A good work out or exercise allows us to attain proper physical fitness so we don’t experience the stress of a poorly functioning body. Cardiorespiratory fitness (CRF) is the capability of our body to carry oxygen to our muscles and the ability of the muscles to use the oxygen. When our body gets adequate oxygen, then we have good health and we do not get physical stress which adds to the negative effects of stress.

With Tai Chi’s movements, it strengthens our core muscles, builds our lower body muscles and stretches / strengthens our joints which increase our circulation.  By the end of a 20 minute form, we are feeling warm and toasty as if we have just finished a good high aerobic activity.  Yet, it is gentle enough to be an exercise for those with heart conditions, high blood pressure and other cardiovascular conditions often associated with high stress.

Tai Chi for Relaxation

The art of tai chi has people utilizing their core body muscles to achieve proper posture and alignment of the body.  When we have good posture, we know that we do not get the aches and pains in our muscles.  That is because, a good posture means a balanced use of our muscles and the opposing muscle that keeps us upright and balanced.  Our muscles are used at their optimal length and strength so that they are neither atrophied nor tense but they are relaxed.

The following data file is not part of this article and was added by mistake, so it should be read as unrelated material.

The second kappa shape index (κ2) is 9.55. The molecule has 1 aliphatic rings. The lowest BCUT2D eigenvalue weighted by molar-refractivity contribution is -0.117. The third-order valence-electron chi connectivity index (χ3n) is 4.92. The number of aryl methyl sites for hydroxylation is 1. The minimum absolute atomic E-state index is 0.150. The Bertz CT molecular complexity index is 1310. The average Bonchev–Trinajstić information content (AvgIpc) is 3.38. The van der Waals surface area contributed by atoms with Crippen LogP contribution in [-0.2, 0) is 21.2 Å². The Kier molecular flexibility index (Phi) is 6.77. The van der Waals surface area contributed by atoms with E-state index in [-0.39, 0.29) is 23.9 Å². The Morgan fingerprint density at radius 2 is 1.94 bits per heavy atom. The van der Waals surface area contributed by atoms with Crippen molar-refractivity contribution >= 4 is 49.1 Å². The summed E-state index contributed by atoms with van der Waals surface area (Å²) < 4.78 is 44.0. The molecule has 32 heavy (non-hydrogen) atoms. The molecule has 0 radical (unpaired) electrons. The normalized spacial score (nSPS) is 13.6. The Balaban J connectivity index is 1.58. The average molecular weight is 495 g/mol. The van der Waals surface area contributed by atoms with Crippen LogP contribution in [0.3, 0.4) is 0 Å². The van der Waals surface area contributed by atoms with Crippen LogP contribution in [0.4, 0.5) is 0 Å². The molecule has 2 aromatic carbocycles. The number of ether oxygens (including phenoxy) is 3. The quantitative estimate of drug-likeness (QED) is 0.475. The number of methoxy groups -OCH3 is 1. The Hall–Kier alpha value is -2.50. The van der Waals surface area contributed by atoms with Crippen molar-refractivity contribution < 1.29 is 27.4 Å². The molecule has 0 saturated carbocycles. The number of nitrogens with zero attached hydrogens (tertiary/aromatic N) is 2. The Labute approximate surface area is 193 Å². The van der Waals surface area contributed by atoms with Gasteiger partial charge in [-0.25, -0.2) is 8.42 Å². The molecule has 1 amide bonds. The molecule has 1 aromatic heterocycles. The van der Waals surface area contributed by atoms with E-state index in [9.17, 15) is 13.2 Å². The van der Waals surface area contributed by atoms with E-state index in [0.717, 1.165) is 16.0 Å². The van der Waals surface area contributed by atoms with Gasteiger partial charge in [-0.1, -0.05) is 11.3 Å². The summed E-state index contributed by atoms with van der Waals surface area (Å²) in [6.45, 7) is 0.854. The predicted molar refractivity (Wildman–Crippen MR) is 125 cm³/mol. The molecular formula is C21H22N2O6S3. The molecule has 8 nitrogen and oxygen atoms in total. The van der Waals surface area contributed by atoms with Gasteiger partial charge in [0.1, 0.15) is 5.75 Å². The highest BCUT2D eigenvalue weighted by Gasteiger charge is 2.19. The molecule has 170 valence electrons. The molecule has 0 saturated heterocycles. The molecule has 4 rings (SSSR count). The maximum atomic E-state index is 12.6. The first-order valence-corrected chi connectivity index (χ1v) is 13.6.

In addition, tai chi also involves our conscious use of the dantian or diaphragm for breathing deeply into our body.  When our body is able to inhale deeply and exhale slowly, we activate our body’s parasympathetic nervous system which is our body’s mode for resting, relaxing and recovery.  The parasympathetic nervous system is the opposite of the sympathetic nervous system which kicks into gear when we get stressed and go into flight or fight mode.  When we practice tai chi regularly, our body goes into a rest and relax state regularly making it beneficial for maintaining our health.